Question: Golang: why using goroutines to parallelize calls ends up being slower?

Question

Golang: why using goroutines to parallelize calls ends up being slower?

Answers 2
Added at 2017-01-01 20:01
Tags
Question

I have two versions of merge sort implementation. The first is a "normal" version and the second uses goroutines that parallelize the work being done on each subset of the slice in each step of the recursion.

One would assume that being able to parallelize this work would make the concurrent implementation faster: if I need to work on slice A and slice B, then working on them concurrently should be faster than doing so synchronously.

Now I'm assuming something is wrong with either my implementation of my understanding, because my concurrent version ends up being 13-14x slower than the sync version.

Can anyone point me in the right direction as to what I'm missing?

"Normal" (synchronous implementation):

// MergeSort sorts the slice s using Merge Sort Algorithm
func MergeSort(s []int) []int {
    if len(s) <= 1 {
        return s
    }

    n := len(s) / 2

    var l []int
    var r []int

    l = MergeSort(s[:n])
    r = MergeSort(s[n:])

    return merge(l, r)
}

"Concurrent" version:

// MergeSortMulti sorts the slice s using Merge Sort Algorithm
func MergeSortMulti(s []int) []int {
    if len(s) <= 1 {
        return s
    }

    n := len(s) / 2

    wg := sync.WaitGroup{}
    wg.Add(2)

    var l []int
    var r []int

    go func() {
        l = MergeSortMulti(s[:n])
        wg.Done()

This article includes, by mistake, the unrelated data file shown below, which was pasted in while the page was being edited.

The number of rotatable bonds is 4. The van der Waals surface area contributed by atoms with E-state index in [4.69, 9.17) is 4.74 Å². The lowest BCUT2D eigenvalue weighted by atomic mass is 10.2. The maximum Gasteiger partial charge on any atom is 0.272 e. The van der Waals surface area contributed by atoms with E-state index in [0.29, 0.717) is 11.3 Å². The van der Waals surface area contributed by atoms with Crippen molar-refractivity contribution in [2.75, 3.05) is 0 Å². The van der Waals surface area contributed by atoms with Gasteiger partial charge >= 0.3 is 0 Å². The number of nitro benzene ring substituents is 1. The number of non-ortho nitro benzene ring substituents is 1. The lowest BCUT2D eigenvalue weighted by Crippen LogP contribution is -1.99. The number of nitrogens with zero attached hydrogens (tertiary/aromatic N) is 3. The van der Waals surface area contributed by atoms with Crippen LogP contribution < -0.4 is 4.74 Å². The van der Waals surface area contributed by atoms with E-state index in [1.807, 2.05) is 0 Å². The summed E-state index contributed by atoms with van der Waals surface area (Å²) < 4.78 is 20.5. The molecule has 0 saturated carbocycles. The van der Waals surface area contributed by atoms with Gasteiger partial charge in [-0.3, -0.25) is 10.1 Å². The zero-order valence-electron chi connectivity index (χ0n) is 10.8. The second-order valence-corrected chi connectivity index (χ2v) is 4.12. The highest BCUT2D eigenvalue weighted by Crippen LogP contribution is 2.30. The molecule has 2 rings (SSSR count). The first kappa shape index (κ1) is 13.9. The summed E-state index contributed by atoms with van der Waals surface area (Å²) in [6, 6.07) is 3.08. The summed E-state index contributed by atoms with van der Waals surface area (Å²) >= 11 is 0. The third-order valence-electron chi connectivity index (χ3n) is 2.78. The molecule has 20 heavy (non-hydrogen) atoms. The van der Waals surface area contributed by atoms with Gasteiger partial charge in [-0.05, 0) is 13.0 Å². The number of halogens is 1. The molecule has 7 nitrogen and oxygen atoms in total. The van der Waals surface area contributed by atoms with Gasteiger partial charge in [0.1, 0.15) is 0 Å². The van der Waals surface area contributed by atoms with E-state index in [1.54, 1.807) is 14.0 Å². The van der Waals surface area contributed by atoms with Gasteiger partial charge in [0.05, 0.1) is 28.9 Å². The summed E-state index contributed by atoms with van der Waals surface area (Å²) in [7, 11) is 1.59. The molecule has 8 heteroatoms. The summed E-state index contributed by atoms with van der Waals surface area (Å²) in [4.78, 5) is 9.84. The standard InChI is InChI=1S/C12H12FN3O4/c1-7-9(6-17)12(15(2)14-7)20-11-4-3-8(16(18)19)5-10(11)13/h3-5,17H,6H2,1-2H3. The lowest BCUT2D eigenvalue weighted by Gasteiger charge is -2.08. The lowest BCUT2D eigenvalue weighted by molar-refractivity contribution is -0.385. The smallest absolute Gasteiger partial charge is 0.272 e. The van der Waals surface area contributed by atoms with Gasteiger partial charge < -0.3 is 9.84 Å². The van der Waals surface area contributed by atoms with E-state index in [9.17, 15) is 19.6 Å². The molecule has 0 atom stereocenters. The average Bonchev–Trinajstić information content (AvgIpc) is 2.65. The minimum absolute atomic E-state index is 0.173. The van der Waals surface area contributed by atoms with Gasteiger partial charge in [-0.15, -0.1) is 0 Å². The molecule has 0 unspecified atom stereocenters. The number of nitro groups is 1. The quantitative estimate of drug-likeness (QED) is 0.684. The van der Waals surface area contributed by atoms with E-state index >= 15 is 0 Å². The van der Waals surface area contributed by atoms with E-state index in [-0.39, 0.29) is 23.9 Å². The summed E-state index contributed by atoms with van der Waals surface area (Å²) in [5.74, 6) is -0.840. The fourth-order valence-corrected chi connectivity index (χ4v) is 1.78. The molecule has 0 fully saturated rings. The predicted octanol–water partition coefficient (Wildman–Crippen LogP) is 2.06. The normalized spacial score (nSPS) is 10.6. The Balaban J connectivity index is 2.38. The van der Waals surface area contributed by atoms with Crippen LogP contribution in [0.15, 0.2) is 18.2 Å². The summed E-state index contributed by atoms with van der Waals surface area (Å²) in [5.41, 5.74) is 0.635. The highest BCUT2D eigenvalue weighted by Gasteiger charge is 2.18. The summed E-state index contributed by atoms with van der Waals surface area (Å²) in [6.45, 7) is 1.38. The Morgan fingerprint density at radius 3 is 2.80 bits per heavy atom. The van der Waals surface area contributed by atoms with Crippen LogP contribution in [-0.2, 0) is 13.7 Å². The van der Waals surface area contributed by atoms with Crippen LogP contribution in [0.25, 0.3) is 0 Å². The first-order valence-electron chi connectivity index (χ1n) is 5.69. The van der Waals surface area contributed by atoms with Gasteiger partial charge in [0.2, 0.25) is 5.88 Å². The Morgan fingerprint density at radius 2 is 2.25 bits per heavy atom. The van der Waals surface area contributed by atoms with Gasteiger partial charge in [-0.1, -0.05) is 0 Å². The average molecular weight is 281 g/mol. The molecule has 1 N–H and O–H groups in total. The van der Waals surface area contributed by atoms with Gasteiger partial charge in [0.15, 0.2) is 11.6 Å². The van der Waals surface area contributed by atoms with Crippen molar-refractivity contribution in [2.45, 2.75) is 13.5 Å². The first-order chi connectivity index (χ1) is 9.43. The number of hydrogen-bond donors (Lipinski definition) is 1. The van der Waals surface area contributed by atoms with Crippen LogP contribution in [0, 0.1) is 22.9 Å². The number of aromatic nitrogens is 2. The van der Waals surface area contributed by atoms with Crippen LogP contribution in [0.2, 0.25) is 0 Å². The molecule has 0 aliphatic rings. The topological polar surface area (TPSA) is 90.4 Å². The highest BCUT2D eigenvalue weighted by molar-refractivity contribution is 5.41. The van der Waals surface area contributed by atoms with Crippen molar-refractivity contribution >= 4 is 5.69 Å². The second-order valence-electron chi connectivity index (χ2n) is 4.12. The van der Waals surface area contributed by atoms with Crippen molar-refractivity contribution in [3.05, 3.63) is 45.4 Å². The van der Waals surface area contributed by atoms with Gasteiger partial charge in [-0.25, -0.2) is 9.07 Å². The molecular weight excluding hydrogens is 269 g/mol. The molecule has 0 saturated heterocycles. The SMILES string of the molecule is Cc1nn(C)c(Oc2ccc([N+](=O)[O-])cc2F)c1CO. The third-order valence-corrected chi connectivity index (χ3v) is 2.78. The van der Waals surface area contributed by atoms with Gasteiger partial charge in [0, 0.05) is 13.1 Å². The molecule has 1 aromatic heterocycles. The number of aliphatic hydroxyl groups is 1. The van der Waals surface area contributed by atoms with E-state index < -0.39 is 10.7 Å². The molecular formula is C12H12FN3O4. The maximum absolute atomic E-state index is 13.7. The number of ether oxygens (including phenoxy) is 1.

}()

    go func() {
        r = MergeSortMulti(s[n:])
        wg.Done()
    }()

    wg.Wait()
    return merge(l, r)
}

Both use the same merge function:

func merge(l, r []int) []int {
    ret := make([]int, 0, len(l)+len(r))
    for len(l) > 0 || len(r) > 0 {
        if len(l) == 0 {
            return append(ret, r...)
        }
        if len(r) == 0 {
            return append(ret, l...)
        }
        if l[0] <= r[0] {
            ret = append(ret, l[0])
            l = l[1:]
        } else {
            ret = append(ret, r[0])
            r = r[1:]
        }
    }
    return ret
}

This is my benchmarking code:

package msort

import "testing"

var a []int

func init() {
    for i := 0; i < 1000000; i++ {
        a = append(a, i)
    }
}
func BenchmarkMergeSortMulti(b *testing.B) {
    for n := 0; n < b.N; n++ {
        MergeSortMulti(a)
    }
}

func BenchmarkMergeSort(b *testing.B) {
    for n := 0; n < b.N; n++ {
        MergeSort(a)
    }
}

It reveals that the concurrent version is a lot slower than the normal synchronous version:

BenchmarkMergeSortMulti-8              1    1711428093 ns/op
BenchmarkMergeSort-8                  10     131232885 ns/op
Answers to

Golang: why using goroutines to parallelize calls ends up being slower?

nr: #1 dodano: 2017-01-01 21:01

This is because you spawn tons of goroutines which preempt when calling wg.Wait(). Scheduler has no idea which one to pick, it can pick randomly blocked ones till it meets one that finally can return and unblock another one. When I limited number of concurrent calls to MergeSortMulti it became roughly 3x faster than synchronous version.

This code isn't beautiful, but it is a proof.